|Image: Omid Mozaffari|
There was a time, long ago, when pretty much everyone had a snake for a tail.
There was the evil Greek Sphinx, who was part woman, part lion, with eagle wings and a snake for a tail.
Medusa, with her terrible mass of snakes for hair and one, massive snake for legs.
Chimera, which was a lion with a goat sticking out of its back. And a snake for a tail. Probably the snake would bite you, the lion maul you and the goat chew on your hair. The triune of evil.
You might notice that they're all Greek. Clearly Greece was the place to see and be seen for the evil/misunderstood monster community, and one must never be spotted without one's snake for a tail.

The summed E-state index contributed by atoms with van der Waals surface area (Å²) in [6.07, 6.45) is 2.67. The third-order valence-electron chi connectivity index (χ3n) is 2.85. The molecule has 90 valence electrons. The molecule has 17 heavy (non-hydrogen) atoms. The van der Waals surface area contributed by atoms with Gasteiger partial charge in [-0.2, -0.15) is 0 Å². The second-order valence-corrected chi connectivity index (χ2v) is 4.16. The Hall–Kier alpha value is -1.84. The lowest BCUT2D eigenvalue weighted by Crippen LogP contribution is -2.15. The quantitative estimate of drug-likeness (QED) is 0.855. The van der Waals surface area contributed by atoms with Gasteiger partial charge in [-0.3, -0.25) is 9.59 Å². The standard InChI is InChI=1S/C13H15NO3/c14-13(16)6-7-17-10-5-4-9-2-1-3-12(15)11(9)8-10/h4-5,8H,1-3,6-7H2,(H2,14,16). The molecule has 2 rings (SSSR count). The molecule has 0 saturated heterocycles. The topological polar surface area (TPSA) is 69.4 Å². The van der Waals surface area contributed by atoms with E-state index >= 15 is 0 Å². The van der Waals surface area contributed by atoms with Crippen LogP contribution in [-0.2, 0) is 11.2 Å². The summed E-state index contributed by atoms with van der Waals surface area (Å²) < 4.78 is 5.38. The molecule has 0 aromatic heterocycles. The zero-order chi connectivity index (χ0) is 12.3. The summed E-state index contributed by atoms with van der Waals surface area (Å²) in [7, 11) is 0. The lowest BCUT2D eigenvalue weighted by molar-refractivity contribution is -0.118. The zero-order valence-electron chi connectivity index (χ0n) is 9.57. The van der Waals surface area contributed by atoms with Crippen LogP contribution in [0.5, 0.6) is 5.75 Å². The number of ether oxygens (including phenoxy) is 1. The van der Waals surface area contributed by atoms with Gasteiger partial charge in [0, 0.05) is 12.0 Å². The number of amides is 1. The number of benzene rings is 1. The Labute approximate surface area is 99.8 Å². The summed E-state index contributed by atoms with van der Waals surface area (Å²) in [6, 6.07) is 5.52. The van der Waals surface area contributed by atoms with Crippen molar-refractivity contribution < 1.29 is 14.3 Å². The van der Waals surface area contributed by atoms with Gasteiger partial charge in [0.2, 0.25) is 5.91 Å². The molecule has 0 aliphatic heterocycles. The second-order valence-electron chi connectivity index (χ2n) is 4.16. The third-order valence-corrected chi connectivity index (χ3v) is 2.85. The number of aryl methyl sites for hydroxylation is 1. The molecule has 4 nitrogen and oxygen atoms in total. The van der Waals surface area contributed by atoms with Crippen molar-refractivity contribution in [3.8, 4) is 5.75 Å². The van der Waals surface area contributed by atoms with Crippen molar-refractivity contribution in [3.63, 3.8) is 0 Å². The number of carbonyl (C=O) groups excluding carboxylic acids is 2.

But what's this?
A spider has come late to the party and finally acquired a snake for a tail! So last season!
This is the creepy-crawly tail of a peculiar snake found only in rocky, mountainous parts of western Iran. It was only described in 2006, almost 40 years after it was first collected. At that time it was thought to be another species blighted by some terrible disease. I don't think a snake with a disease for a tail works so well.
Another specimen was discovered in 2001, bearing the same terrible affliction, at which point they started thinking maybe this is something way cooler than a disease.
Turns out the tail mimics something tasty and delicious, like a Camel Spider or a big Centipede. Tasty and delicious if you're a bird, I mean. And birds happen to be tasty and delicious if you're a Spider-tailed Horned Viper. So the bird gets bitten, envenomed and eaten. Tables well and truly turned.
What's the world coming to when you can't even mistrust a huge centipede without getting clever girled by a snake?